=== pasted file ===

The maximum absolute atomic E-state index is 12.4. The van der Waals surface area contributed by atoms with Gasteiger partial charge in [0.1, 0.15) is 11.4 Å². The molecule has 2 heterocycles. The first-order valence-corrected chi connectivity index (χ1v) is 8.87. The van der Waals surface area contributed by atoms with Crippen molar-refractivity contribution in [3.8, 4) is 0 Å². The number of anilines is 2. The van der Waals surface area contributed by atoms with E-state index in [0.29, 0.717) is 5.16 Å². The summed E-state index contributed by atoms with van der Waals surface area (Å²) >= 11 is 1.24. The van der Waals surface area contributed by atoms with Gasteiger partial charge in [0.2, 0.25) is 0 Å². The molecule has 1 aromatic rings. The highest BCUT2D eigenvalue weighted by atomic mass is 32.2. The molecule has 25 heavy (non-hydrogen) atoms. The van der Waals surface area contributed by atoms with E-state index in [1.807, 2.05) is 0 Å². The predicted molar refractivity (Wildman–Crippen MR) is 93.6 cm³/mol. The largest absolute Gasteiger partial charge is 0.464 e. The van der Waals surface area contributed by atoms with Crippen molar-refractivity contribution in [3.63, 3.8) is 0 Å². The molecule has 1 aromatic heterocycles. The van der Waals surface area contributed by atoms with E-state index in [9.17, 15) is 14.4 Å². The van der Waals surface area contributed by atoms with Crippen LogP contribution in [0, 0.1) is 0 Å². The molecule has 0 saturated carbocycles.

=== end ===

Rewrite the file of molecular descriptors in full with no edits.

The maximum absolute atomic E-state index is 12.4. The van der Waals surface area contributed by atoms with Gasteiger partial charge in [0.1, 0.15) is 11.4 Å². The molecule has 2 heterocycles. The first-order valence-corrected chi connectivity index (χ1v) is 8.87. The van der Waals surface area contributed by atoms with Crippen molar-refractivity contribution in [3.8, 4) is 0 Å². The number of anilines is 2. The van der Waals surface area contributed by atoms with E-state index in [0.29, 0.717) is 5.16 Å². The summed E-state index contributed by atoms with van der Waals surface area (Å²) >= 11 is 1.24. The van der Waals surface area contributed by atoms with Gasteiger partial charge in [0.2, 0.25) is 0 Å². The molecule has 1 aromatic rings. The highest BCUT2D eigenvalue weighted by atomic mass is 32.2. The molecule has 25 heavy (non-hydrogen) atoms. The van der Waals surface area contributed by atoms with E-state index in [1.807, 2.05) is 0 Å². The predicted molar refractivity (Wildman–Crippen MR) is 93.6 cm³/mol. The largest absolute Gasteiger partial charge is 0.464 e. The van der Waals surface area contributed by atoms with Crippen molar-refractivity contribution in [3.63, 3.8) is 0 Å². The molecule has 1 aromatic heterocycles. The van der Waals surface area contributed by atoms with E-state index in [9.17, 15) is 14.4 Å². The van der Waals surface area contributed by atoms with Crippen LogP contribution in [0, 0.1) is 0 Å². The molecule has 0 saturated carbocycles.